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    Here are some things I really like about this article:

    • You make it clear what your problem domain is, why it matters, and why there’s no easy drop-in tool. It gives enough background to connect everything you say back to the big picture and pull all of the pros and cons in context.
    • You say why the original complex solution failed, and why the bash script was both simpler and faster. It’s a great example for “simple is better than complex.”
    • Followed by a great example of “sometimes simple just isn’t enough”: details about why performance issues and business considerations meant the bash solution couldn’t scale. It’s neat to see how the problem domain shifted and why it broke your solution.
    • Pros and cons of each possible new solution, as well as you actually built each of them. A lot of comparisons are written in a vacuum, so seeing that you’re speaking from experience adds a lot of weight many articles don’t have.
    • Explanations of the limitations and weaknesses of your final system, plus how you would have done it differently. Again, really cements this as a balanced discussion where everything was carefully considered.
    • All that and a great writing style and interesting tangents that inform but don’t distract from the main flow of your piece.

    This looks like one of those blogs where I’ll be reading every post even if it’s not about something I’m interested in, because the explanations will be good enough to make it interesting. Thanks for sharing!

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      I appreciate the way you’ve written this as an exploration of the problem space rather than a polemic (“10 reasons you’re a dumb-dumb if you don’t count with HyperLogLog”). It feels far more authentic and useful.

      Having said that, I find a disturbing story here: how much time was spent standing up Cassandra, operationalizing it, validating the new process, adjusting the existing billing processes, (…) when you’re sitting on an embarrassingly parallel problem? Do you really want to trust a complex datastore when wc is the perfect solution here?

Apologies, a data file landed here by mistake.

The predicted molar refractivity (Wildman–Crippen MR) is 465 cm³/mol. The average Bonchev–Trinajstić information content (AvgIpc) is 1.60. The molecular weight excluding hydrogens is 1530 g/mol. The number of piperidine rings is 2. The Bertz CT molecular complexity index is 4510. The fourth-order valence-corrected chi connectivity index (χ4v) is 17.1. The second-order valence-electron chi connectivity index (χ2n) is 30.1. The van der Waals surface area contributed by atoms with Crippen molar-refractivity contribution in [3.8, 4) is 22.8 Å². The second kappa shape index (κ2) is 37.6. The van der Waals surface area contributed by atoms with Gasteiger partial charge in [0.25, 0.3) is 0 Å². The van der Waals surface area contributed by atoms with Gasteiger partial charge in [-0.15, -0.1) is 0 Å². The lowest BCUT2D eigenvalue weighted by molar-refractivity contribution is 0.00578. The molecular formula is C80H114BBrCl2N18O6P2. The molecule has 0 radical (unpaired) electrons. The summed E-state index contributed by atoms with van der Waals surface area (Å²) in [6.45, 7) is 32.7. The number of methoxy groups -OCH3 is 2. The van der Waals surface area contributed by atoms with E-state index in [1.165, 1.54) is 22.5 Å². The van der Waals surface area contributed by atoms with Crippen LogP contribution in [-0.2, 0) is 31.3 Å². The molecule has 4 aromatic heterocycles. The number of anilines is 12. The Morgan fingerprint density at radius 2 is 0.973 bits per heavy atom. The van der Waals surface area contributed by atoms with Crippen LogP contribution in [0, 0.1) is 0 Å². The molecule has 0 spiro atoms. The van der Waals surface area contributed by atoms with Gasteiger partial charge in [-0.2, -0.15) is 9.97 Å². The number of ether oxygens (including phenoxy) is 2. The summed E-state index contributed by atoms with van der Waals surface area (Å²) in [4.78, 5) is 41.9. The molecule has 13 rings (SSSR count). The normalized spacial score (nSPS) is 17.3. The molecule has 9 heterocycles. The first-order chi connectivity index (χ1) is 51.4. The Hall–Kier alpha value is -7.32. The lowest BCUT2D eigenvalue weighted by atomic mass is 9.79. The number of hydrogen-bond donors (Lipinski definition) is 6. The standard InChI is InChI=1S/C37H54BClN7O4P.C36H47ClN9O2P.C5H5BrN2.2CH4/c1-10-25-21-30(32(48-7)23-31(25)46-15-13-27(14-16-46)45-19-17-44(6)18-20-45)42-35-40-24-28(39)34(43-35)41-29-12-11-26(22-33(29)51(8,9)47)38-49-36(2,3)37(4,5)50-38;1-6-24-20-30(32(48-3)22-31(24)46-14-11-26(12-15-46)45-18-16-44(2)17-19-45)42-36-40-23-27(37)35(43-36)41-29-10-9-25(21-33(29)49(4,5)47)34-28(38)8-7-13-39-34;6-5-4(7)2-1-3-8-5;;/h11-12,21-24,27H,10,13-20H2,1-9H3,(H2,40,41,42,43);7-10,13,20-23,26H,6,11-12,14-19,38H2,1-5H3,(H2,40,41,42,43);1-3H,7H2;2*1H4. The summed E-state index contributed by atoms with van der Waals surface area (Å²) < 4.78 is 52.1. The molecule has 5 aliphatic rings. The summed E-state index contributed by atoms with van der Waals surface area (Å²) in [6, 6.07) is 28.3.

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        wc has to count the unique lines. Like many companies we faced the problem were certain customers received an extreme amount of data compared to their peers. This meant that we had to count billions of items.

        I’m curious how the problem is embarrassingly parallel… I was never happy with the Cassandra solution, so if there’s something obvious here I missed, I’d definitely be interested…

        Cassandra is quite simple, though expensive, if you’ve already payed down the operational cost. (which we had) It solves the high availability problem.

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          Careful re-reading indicates the problem isn’t quite embarrassingly parallel; the roll-up has to occur monthly, and I misread the gzipped log date format as monthly logs; oops, my bad :)

          There are still a handful of problems still present in that pipeline, and you’d still see some very strong gains if you spend a day parallelizing it:

          find *.gz | xargs -I{} echo "<(gzcat {} | sort | uniq)" | xargs echo sort -m | bash | uniq | wc -l

          Right now you’re sorting the log file output and eliminating unique elements, merging them together and re-stripping uniques (gah!)

          Instead, if you did

          find *.gz | xargs -I{} echo "<(gzcat {} | LANG=C sort )" | xargs echo LANG=C sort -mu | bash | wc -l

          you eliminate duplicates at merge time (-u), which cuts out n+1 full-file iterations and just does it at the k-way merge time. It’s also critical to set LANG to C or else you’ll get eaten alive with multibyte comparisons.

          If those two would be too slow - and seriously, don’t underestimate the boost you could get there, the next likely step would be to fan out the download, gzcat and sort onto multiple servers. parallel can help do that with very little administration:

          aws s3 ls | parallel --sshloginfile ssh-keys-go-here --return {.}.sort --cleanup "aws s3 cp {} . && gzcat {} | sort > {.}.sort" && find *.sort | sort -mu | wc -l (this one is from memory, so the syntax may need a tweak!)

          Even better, drop the --return option, mount the output directories from your counter nodes to your invoking node, and be sure your network connection is fast enough and you’ve got a very easy to parallelize counter.

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        Since we wanted better than linear performance (ie a billion tweets shouldn’t take a billion operations to count), we explored the indexed option.

        Can someone explain what this means? I don’t quite understand how you could have sublinear time for counting items. Maybe this is referring to the uniqueness/deduplication part?

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          Sorry for the confusion. It’s sub-linear at query time. You still have to pay the cost of indexing, but you can do that over the whole month.

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          So, to go full circle, if I were to do it again, I’d probably spend most of my time building something clever with a HyperLogLog, only to eventually cave-in and resort to something inefficient, bland and boring.

          Why not HyperLogLog when it’s the most efficient solution?

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            Its not 100% accurate and in the end I don’t think that’d fly with a billing system.